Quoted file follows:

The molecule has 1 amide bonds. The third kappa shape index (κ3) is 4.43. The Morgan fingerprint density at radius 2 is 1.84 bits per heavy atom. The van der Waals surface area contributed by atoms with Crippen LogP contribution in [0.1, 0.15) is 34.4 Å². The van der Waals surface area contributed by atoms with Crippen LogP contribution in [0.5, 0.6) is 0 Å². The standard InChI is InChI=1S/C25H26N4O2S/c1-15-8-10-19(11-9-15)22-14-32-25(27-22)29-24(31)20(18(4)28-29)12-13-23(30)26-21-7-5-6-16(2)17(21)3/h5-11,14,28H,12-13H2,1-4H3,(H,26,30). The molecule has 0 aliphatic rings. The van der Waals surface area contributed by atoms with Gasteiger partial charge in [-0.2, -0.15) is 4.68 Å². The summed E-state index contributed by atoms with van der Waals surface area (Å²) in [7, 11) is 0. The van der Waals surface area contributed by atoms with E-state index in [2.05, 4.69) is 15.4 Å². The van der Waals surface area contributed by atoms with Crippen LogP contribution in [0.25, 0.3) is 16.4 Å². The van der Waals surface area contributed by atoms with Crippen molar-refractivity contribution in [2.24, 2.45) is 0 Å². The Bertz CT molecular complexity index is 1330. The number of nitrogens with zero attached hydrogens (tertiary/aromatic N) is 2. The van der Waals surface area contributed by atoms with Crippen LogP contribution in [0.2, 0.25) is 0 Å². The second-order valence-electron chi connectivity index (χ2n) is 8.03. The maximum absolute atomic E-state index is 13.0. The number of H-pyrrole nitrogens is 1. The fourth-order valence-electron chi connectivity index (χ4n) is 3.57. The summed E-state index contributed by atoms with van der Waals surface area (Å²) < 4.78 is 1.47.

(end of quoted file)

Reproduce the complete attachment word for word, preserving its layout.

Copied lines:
The molecule has 1 amide bonds. The third kappa shape index (κ3) is 4.43. The Morgan fingerprint density at radius 2 is 1.84 bits per heavy atom. The van der Waals surface area contributed by atoms with Crippen LogP contribution in [0.1, 0.15) is 34.4 Å². The van der Waals surface area contributed by atoms with Crippen LogP contribution in [0.5, 0.6) is 0 Å². The standard InChI is InChI=1S/C25H26N4O2S/c1-15-8-10-19(11-9-15)22-14-32-25(27-22)29-24(31)20(18(4)28-29)12-13-23(30)26-21-7-5-6-16(2)17(21)3/h5-11,14,28H,12-13H2,1-4H3,(H,26,30). The molecule has 0 aliphatic rings. The van der Waals surface area contributed by atoms with Gasteiger partial charge in [-0.2, -0.15) is 4.68 Å². The summed E-state index contributed by atoms with van der Waals surface area (Å²) in [7, 11) is 0. The van der Waals surface area contributed by atoms with E-state index in [2.05, 4.69) is 15.4 Å². The van der Waals surface area contributed by atoms with Crippen LogP contribution in [0.25, 0.3) is 16.4 Å². The van der Waals surface area contributed by atoms with Crippen molar-refractivity contribution in [2.24, 2.45) is 0 Å². The Bertz CT molecular complexity index is 1330. The number of nitrogens with zero attached hydrogens (tertiary/aromatic N) is 2. The van der Waals surface area contributed by atoms with Crippen LogP contribution in [0.2, 0.25) is 0 Å². The second-order valence-electron chi connectivity index (χ2n) is 8.03. The maximum absolute atomic E-state index is 13.0. The number of H-pyrrole nitrogens is 1. The fourth-order valence-electron chi connectivity index (χ4n) is 3.57. The summed E-state index contributed by atoms with van der Waals surface area (Å²) < 4.78 is 1.47.